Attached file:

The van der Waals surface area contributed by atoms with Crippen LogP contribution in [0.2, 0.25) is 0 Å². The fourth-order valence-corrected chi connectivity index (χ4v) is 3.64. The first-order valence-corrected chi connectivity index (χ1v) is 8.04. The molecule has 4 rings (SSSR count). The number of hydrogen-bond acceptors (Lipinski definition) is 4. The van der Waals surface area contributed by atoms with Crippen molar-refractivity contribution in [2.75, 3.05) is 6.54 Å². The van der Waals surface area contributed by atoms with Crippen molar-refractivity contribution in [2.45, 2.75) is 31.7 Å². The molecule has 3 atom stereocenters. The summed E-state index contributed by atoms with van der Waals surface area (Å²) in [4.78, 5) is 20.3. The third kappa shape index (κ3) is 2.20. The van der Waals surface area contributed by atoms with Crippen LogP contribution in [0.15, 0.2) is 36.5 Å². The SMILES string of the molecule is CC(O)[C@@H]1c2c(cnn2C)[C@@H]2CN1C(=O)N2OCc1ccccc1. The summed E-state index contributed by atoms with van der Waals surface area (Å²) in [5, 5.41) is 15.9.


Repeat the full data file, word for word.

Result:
The van der Waals surface area contributed by atoms with Crippen LogP contribution in [0.2, 0.25) is 0 Å². The fourth-order valence-corrected chi connectivity index (χ4v) is 3.64. The first-order valence-corrected chi connectivity index (χ1v) is 8.04. The molecule has 4 rings (SSSR count). The number of hydrogen-bond acceptors (Lipinski definition) is 4. The van der Waals surface area contributed by atoms with Crippen molar-refractivity contribution in [2.75, 3.05) is 6.54 Å². The van der Waals surface area contributed by atoms with Crippen molar-refractivity contribution in [2.45, 2.75) is 31.7 Å². The molecule has 3 atom stereocenters. The summed E-state index contributed by atoms with van der Waals surface area (Å²) in [4.78, 5) is 20.3. The third kappa shape index (κ3) is 2.20. The van der Waals surface area contributed by atoms with Crippen LogP contribution in [0.15, 0.2) is 36.5 Å². The SMILES string of the molecule is CC(O)[C@@H]1c2c(cnn2C)[C@@H]2CN1C(=O)N2OCc1ccccc1. The summed E-state index contributed by atoms with van der Waals surface area (Å²) in [5, 5.41) is 15.9.